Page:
“Kangxi” may be leaving, but Xiao S isn’t going anywhere
Interview by Sabrina Cao. Translated by Pamela Chow
Fans of the popular Taiwanese talk show “Kangxi Coming” may be sad that the 12-year-old programme has ended, but here’s good news: its host Dee Hsu (also known as Xiao S) will be sticking around.
The 37-year-old variety veteran is known for her quick-witted and straightforward humour on the show. She has also risen in popularity as one of Taiwan’s most stylish celebrities.
After arriving in Singapore to promote Taiwanese fashion label iRoo, Hsu chats with Weekender about her plans after “Kangsi Coming” and divulges her top fashion tips.
Now that 12 years of “Kangxi Coming” have come to an end, what plans do you have next?
Initially, I did feel sad to say goodbye and fearful. But [my manager] lined up many other projects for me. So I’ve been very busy doing photoshoots, attending fan meets and filming commercials.
I’m also in talks for a lot of new shows, and so far I’m focusing on one called “Big Sister is Hungry” – I think it’s very suitable for me. I’d be chatting and cooking with 12 guys; it sounds like a very fun programme.
Other than that, I’m also preparing to shoot my new movie [rumoured to be titled Chi Chi De Ai] with Kevin Tsai.
You must have a lot of brands requesting you to be their ambassador – why did you choose iRoo?
I think iRoo’s designs are truly made for regular people. No matter how you look like, you’ll be able to pick something you like from the collection – be it clothes, a bag, shoes or a purse. It makes wearable clothes, not just items that follow trends.
Xiao S at the iRoo opening in Singapore earlier this month. (Photo: Weekender Weibo)
How many times have you visited Singapore? What kinds of food do you like to eat here?
I think I’ve been there five times! I really love Singapore, because I feel very relaxed there. I like the greenery, the air and the food… I really hate de-shelling crabs, but Singapore’s crabs come with mantou that can be dipped in the sauce – I love it.
Every time I go to Singapore, a thunderous crowd of fans comes to meet me and it makes me feel like I’m a superstar!
You often say you’re “su la”* in real life, but you appear bold and straightforward on TV. Is your public persona very different from real life?
I say that because I was scared of hosting alone. I’d never been able to try solo hosting – I’d always hosted beside my sister [Barbie Hsu] or someone else.
After I shot “After Milan” I actually found it’s not that bad, I can do it by myself, and I very much enjoyed it.
It’s also strange because I always feel very afraid before I go on stage. I’d ask Kevin, “What should I do? What are you going to ask that actor? It seems very difficult.” But after we go on, I automatically become someone else – like I’ve switched to ‘host mode’…
In real life, I’m very normal – but still with a sense of humour, of course! I love playing jokes on my whole family and acting cute with my husband. I’m about 10 times less dramatic than on TV – but it’s still me!
*Taiwan slang that refers to someone who appears loud and confident, but is actually meek.
You are one of Taiwan’s most fashionable stars. Can you share some beauty tips?
I think the most important thing is you must, must, must look at your naked body and its shape and build, as well as what bits to cover and what not to cover.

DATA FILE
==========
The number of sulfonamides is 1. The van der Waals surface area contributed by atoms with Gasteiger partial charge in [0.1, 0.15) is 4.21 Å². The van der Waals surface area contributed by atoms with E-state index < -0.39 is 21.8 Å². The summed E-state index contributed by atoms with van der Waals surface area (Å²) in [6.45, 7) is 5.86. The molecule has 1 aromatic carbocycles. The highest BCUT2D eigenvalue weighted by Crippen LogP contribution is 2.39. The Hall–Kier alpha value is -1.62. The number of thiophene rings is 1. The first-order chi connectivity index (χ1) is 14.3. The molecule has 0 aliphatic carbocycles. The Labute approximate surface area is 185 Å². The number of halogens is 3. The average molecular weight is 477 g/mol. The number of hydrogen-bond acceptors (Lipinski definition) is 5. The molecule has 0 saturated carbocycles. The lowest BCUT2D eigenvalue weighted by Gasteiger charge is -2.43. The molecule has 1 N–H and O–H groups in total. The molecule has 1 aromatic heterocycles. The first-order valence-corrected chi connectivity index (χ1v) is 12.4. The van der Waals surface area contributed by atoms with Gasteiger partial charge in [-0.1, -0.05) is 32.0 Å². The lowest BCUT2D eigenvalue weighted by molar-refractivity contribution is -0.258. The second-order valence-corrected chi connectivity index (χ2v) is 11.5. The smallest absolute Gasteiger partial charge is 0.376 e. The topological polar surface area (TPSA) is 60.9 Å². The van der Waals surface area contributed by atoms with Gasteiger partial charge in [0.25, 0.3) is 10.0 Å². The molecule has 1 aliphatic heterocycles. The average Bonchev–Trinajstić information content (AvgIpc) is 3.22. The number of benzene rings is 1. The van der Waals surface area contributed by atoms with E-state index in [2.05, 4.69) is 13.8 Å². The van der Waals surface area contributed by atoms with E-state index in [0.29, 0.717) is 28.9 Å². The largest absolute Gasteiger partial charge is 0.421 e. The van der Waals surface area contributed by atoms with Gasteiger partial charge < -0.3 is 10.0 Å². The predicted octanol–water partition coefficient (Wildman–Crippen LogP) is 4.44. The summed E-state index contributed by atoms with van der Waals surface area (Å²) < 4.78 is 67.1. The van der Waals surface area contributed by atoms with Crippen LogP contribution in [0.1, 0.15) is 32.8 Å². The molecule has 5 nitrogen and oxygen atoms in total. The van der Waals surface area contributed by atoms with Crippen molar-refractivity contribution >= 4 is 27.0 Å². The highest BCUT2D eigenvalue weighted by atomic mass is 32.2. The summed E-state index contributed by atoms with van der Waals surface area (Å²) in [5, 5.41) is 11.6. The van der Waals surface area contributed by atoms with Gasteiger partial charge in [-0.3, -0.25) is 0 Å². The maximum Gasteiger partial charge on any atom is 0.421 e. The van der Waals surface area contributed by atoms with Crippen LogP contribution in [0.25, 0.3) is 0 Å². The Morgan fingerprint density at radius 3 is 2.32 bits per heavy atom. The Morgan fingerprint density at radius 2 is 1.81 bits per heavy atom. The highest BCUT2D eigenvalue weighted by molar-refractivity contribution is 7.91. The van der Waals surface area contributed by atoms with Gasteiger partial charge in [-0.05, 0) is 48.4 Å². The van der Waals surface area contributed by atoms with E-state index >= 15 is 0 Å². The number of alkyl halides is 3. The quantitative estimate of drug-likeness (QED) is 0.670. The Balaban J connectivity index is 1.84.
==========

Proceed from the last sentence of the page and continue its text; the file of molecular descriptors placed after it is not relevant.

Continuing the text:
Short-haired people are very suited to wear big earrings; those who always let down their long hair can occasionally tie it up to highlight the face. [Such tips] can refresh your look… Earrings truly are the finishing touches.
Recently, your Facebook page shows you taking zumba fitness classes. Is this your secret to maintaining your figure?
I really want to exercise, but after seeing my husband at the gym, I think, “I don’t feel like going, it’s so painful!” Someone introduced me to zumba and I found it so fun! It’s like working out your whole body. I love dancing too, so it totally fits in with what I like to do.
If you don’t have dancing experience, the first five lessons may leave you feeling inadequate, but don’t worry, because no one is looking at you; we’re all observing our own performance. After you’re used to it… You’ll feel very shiok.
Do you also have a special diet for losing weight?
I eat less for dinner and totally cut off supper. Sometimes I don’t eat breakfast because I don’t have much appetite in the morning. In fact, I think eating less doesn’t do any harm to the body.
Xiao S with her youngest daughter, known as “Xu Lao San”. (Photo: aili.com)
Your daughter is gaining a lot of popularity as “Xu Lao San”. How would you feel if, hypothetically, her popularity overtakes yours?[Laughs] I really never expected her to get so popular, although I can see why – she’s just too adorable and I want to share it with everyone.
But what I don’t like is when people keep showing me pictures of other children. I was at the hairdresser’s and she kept saying, “Look, look, this child is so cute, look look look!” After 10 photos I wanted to say, “Okay, that’s enough, I’ve reached my limit.” I really don’t have patience [to look at] other people’s children!
But I think my daughter is just too, too, too cute. So when I see many people feel the same way about her, I don’t feel so lonely!
A Chinese version of this article appeared on Weekender’s WeChat page on Apr 27, with the headline ‘戳开！戳开！戳开！小S独家专访来了！（内有音频）’.